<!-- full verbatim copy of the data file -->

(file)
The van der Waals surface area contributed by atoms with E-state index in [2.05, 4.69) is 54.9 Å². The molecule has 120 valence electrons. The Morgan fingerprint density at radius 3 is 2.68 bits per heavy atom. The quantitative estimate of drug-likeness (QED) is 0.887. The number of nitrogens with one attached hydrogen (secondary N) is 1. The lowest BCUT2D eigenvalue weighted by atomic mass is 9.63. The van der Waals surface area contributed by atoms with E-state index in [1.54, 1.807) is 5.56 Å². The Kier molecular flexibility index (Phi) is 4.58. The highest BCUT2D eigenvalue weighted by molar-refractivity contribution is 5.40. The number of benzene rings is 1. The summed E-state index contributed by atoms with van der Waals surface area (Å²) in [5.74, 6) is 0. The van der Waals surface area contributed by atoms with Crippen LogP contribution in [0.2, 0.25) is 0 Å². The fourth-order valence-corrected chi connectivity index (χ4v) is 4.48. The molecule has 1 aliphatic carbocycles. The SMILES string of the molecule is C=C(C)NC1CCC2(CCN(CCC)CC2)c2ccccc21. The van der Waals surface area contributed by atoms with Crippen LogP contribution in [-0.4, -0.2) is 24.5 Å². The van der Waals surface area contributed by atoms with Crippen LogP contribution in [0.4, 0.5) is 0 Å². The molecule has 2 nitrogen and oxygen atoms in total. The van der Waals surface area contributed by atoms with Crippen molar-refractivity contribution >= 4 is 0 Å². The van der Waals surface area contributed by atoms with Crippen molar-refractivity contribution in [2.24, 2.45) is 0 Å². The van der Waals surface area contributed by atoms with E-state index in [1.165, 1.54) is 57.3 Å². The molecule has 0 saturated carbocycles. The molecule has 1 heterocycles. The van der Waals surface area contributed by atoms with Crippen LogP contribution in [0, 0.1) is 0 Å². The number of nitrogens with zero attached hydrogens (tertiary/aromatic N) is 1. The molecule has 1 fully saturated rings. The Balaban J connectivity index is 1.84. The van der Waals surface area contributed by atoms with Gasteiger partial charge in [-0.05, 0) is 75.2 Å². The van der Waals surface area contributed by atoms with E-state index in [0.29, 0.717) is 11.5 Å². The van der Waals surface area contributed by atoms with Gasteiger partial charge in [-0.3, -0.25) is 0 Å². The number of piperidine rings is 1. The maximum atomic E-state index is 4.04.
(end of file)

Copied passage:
The van der Waals surface area contributed by atoms with E-state index in [2.05, 4.69) is 54.9 Å². The molecule has 120 valence electrons. The Morgan fingerprint density at radius 3 is 2.68 bits per heavy atom. The quantitative estimate of drug-likeness (QED) is 0.887. The number of nitrogens with one attached hydrogen (secondary N) is 1. The lowest BCUT2D eigenvalue weighted by atomic mass is 9.63. The van der Waals surface area contributed by atoms with E-state index in [1.54, 1.807) is 5.56 Å². The Kier molecular flexibility index (Phi) is 4.58. The highest BCUT2D eigenvalue weighted by molar-refractivity contribution is 5.40. The number of benzene rings is 1. The summed E-state index contributed by atoms with van der Waals surface area (Å²) in [5.74, 6) is 0. The van der Waals surface area contributed by atoms with Crippen LogP contribution in [0.2, 0.25) is 0 Å². The fourth-order valence-corrected chi connectivity index (χ4v) is 4.48. The molecule has 1 aliphatic carbocycles. The SMILES string of the molecule is C=C(C)NC1CCC2(CCN(CCC)CC2)c2ccccc21. The van der Waals surface area contributed by atoms with Crippen LogP contribution in [-0.4, -0.2) is 24.5 Å². The van der Waals surface area contributed by atoms with Crippen LogP contribution in [0.4, 0.5) is 0 Å². The molecule has 2 nitrogen and oxygen atoms in total. The van der Waals surface area contributed by atoms with Crippen molar-refractivity contribution >= 4 is 0 Å². The van der Waals surface area contributed by atoms with Crippen molar-refractivity contribution in [2.24, 2.45) is 0 Å². The van der Waals surface area contributed by atoms with E-state index in [1.165, 1.54) is 57.3 Å². The molecule has 0 saturated carbocycles. The molecule has 1 heterocycles. The van der Waals surface area contributed by atoms with Crippen LogP contribution in [0, 0.1) is 0 Å². The number of nitrogens with zero attached hydrogens (tertiary/aromatic N) is 1. The molecule has 1 fully saturated rings. The Balaban J connectivity index is 1.84. The van der Waals surface area contributed by atoms with Gasteiger partial charge in [-0.05, 0) is 75.2 Å². The van der Waals surface area contributed by atoms with E-state index in [0.29, 0.717) is 11.5 Å². The van der Waals surface area contributed by atoms with Gasteiger partial charge in [-0.3, -0.25) is 0 Å². The number of piperidine rings is 1. The maximum atomic E-state index is 4.04.